National Historic Sites of the Mountain Parks
MANAGEMENT PLANNING NEWSLETTER
National historic sites in the mountain parks tell a story that began
several hundred years ago; a story of First Nations, fur traders, even
rays from outer space.
First Nations & the North West Company
Following trails traveled by the Ktunaxa First Nation, David Thompson of
the North West Company crossed Howse Pass in the early 19th
century to establish the fur trade in the Columbia district. Thompson built
a trading post at Kootenae House (1807 - 1811) on the upper
Columbia River, near what is now Invermere. As the fur traders moved to the
north, Thompson briefly used Henry House in the Athabasca
valley to store supplies and graze his horses. For the first half of the 19
th century, the main fur trade routes between Alberta and British Columbia
were through Athabasca Pass and Yellowhead Pass,
anchored on the east side by places such as Jasper House
(1830-1884). Archaeological remains at these locations include buried foundations,
cemeteries, artefacts, and campsites.
Crossing the Great Divide
Many long established trails across the Continental Divide have evolved
into modern transportation corridors. The Palliser Expedition explored
Kicking Horse Pass in 1858. Three decades later, the
Canadian Pacific Railway chose this pass as the main route over the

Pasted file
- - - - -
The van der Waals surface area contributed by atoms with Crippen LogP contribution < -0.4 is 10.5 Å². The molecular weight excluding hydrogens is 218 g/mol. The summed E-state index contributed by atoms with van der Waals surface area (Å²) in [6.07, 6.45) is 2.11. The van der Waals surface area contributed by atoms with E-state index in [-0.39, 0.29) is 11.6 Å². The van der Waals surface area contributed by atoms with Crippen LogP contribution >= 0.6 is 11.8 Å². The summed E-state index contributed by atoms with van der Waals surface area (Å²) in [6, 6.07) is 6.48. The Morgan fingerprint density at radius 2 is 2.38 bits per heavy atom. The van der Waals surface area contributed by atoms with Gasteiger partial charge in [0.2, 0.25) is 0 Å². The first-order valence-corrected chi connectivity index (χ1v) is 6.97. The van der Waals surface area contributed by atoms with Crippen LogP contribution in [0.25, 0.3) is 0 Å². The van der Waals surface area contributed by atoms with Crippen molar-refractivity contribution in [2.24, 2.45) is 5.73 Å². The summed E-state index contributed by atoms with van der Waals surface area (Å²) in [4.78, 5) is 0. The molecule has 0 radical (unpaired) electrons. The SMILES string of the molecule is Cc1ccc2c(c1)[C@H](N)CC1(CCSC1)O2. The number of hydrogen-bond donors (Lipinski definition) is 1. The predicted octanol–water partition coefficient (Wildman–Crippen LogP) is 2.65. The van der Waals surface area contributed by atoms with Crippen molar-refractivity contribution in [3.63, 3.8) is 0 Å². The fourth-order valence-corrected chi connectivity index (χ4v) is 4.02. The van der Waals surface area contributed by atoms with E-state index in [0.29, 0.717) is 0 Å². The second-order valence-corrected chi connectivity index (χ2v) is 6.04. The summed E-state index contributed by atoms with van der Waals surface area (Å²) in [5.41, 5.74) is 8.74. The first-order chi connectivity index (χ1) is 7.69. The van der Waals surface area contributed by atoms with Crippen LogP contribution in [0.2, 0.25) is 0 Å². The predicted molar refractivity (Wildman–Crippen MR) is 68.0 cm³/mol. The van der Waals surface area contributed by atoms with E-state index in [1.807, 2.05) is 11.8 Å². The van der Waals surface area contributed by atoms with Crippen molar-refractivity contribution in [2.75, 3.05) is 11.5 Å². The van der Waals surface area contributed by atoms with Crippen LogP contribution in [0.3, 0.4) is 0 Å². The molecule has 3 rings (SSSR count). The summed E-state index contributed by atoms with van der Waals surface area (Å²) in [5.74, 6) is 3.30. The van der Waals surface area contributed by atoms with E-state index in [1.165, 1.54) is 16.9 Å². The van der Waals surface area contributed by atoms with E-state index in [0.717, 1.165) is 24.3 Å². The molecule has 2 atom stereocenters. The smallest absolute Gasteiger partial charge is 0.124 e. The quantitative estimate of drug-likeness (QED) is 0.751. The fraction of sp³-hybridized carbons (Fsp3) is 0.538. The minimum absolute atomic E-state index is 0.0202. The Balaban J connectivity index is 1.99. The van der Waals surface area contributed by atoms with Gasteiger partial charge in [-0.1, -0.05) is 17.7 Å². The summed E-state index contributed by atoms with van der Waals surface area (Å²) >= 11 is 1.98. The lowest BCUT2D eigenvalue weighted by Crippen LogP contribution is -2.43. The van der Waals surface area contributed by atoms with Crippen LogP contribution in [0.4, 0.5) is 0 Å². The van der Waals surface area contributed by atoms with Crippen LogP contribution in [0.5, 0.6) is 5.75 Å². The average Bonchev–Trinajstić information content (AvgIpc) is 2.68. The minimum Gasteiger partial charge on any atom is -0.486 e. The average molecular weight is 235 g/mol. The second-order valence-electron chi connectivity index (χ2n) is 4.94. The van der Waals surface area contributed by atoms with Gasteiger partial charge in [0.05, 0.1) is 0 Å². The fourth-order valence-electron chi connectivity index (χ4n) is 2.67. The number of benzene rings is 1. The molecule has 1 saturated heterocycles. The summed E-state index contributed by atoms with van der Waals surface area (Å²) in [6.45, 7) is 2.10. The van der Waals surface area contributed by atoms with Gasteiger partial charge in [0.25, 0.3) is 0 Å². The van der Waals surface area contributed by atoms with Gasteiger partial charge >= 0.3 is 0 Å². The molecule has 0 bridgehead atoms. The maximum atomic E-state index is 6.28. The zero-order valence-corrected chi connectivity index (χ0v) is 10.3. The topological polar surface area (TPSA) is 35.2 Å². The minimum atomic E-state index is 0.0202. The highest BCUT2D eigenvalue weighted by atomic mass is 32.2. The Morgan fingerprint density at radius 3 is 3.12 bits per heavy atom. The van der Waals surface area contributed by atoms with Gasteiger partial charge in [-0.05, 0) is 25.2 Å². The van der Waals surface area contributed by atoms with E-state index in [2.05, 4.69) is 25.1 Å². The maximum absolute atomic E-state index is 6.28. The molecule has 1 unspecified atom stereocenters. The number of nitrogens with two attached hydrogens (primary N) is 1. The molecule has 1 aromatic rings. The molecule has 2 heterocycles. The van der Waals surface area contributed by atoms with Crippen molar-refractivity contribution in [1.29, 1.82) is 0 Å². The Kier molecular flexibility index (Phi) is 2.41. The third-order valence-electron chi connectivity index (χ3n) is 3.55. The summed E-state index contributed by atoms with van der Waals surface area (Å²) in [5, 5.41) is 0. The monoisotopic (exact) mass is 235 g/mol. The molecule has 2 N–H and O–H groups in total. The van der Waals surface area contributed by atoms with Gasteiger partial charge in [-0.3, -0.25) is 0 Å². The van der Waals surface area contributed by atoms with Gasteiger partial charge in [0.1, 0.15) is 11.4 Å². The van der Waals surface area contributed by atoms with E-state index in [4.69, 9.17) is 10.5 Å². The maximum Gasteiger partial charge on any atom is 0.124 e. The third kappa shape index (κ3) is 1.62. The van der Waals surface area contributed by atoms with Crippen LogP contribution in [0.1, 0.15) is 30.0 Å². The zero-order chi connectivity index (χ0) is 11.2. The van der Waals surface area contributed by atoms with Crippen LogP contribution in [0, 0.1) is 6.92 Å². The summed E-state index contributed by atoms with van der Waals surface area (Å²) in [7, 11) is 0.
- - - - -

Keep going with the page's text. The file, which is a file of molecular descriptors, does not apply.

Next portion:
Rocky Mountains in their quest to link Canada from sea to sea. Construction
of the Spiral Tunnels in 1909 solved daunting problems created by the
steep grade down the west side of the pass into British Columbia.
The Cave and Basin commemorates the birthplace
of the national park system in 1885. It was here the park we now
know as Banff had its beginnings as a small parcel set aside to
protect the sulphur mineral springs. Post Card Circa 1914.
© Steve Malins collection
First Oil Well in Western Canada (1902) --
Visitors to Waterton Lakes National Park can explore the wellheads,
drilling equipment, and remains of the Oil City boomtown.
© Parks Canada
As more and more people began to arrive by rail, facilities sprang
up to accommodate the sudden influx of tourists to the mountains. The
CPR built facilities for hikers and climbers, such as the Twin
Falls Tea House (1908), and the Abbot Pass Refuge Cabin
(1922). Rustic log buildings built at Skoki Lodge in
1931 for backcountry skiers, still welcome visitors.
Early park buildings include the Jasper Park Information Centre,
built in 1913 as the superintendent's residence, and the Banff
Park Museum (1903), an intricate log structure where original
exhibits present the natural history of Banff in historic style to the
The Cosmic Ray Station, a laboratory built on the
summit of Sulphur Mountain as part of Canada's contribution to the International
Geophysical Year (1957-1958), investigated the properties of solar rays.